I have created a Serialisation library for the JVM which I named Memento. It is based on a simple adapter system which makes it much more flexible than the Java-Serialization. It is in binary format and beats Java-Serialization for big objects in disc-space and performance by two times. Contributions are very welcome and I would be very happy when somebody could give me tips on how to make my explanation in the README better as I’m not a native English speaker.
If you are creating serialization library for kotlin, you should compare it not with java, but with koltin-serialization which will be part of the compiler from 1.3. I do not see advantage of using Memento over kotlin serialization in kotlin. Maybe someone could use it in java though, because kotlin-serialization, being a compiler plugin obviously could not be used from java for java classes.
The advantage of Memento over kotlin-serialization is that it allows more flexibility (explained in the README). I agree with you that not everybody needs this flexibility, but for my main-project for example I need a caching mechanism that holds Mementos in memory with a soft reference until they are garbage collected and then serialised.
What flexibility are you talking about? I do not see anything in that library, which is not offered by other libraries, such a Kotlin serialization or Jackson. I see several disadvantages compared to those:
- Third party classes cannot be serialized, as they are required to implement
- It uses a custom undocumented data format, rather than any standard format such as JSON or XML
- It uses a binary data format, which makes it incomprehensible to humans
- Unlike Kotlin serialization, it is not portable to other platforms than JVM
- I cannot quite tell, but it seems to depend on Kotlin features, so I am not sure it would be useful from other JVM languages
To be honest, I get the feeling that you used Java Serialization as your only baseline, and when you ran into a limitation with that, you created this library. The thing is, however, that Java Serialization is not the only option out there, nor is it the preferred serialization method in all cases. In most cases, using a library for serializing to standard formats such as JSON or XML is a better option.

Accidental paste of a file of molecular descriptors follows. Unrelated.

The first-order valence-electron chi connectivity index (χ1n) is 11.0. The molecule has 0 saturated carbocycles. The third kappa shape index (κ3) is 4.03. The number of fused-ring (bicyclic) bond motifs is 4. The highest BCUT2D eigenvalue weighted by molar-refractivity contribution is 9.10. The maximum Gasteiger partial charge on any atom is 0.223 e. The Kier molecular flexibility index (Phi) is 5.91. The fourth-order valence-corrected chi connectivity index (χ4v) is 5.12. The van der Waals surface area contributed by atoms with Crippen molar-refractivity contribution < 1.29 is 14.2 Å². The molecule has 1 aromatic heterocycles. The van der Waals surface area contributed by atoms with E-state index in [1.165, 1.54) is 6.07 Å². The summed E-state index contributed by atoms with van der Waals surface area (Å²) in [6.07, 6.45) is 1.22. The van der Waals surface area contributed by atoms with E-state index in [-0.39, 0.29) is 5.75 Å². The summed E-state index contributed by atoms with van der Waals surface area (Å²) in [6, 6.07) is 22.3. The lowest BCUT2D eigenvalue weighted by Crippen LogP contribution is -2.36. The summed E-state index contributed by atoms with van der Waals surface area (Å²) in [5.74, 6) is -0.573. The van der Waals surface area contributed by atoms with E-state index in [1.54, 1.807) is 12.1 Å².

Thank you for your (pretty harsh ( feedback.
I think your first and the last point are not quite right. You can register custom memento adapters for third party classes (see this section).
And which Kotlin-specific features are talking of in your last point? If you talk of the companion object, I made my implementation also accept static methods.
In the other points you are right except that I think that binary-formats also have advantages over human readable formats.
The point of Memento is not only serialisation but also a simplified mechanism of compressing objects in Mementos and caching these.
I’m not sure it matters if there’s some preferred serialization library to use over a newer library like this one. It all gets used the same way in the end (assuming the use of the library is properly isolated, #cleanArchitecture).
Doing new things is always good! Keep it up
I’ve had the best results from moshi-kotlin-codegen, which has the advantage of not requiring the enormous Kotlin reflection library. If there are use cases Moshi doesn’t cover you might consider contributing them there.
One point about the Kotlin serialization plugin. People seem to equate the formats built in to the library with the capability of the system. It is perfectly possible to write your own formats or to even create ones that do JSON… in a different way, perhaps delegating to the original where appropriate. For example, the caching feature is something that can be perfectly supported by a format.
The serialization plugin basically creates the code specific to the type to be serialized. The format gets the right callbacks and does the serialization. (I’ve written a format for XML). I would have to say that the current format is somewhat cumbersome and seriously underdocumented. The new proposed version in the KEEP is much better. The plugin can also have features that are hard to implement otherwise or much less elegant (like default values).
As an alternative for a when Java objects need to be handled, have a look at Kryo that also supports custom adapters. It can be made Kotlin compatible quite easily (you need to special-case Kotlin objects to retain single instances). It serialises literally anything, but does use reflection.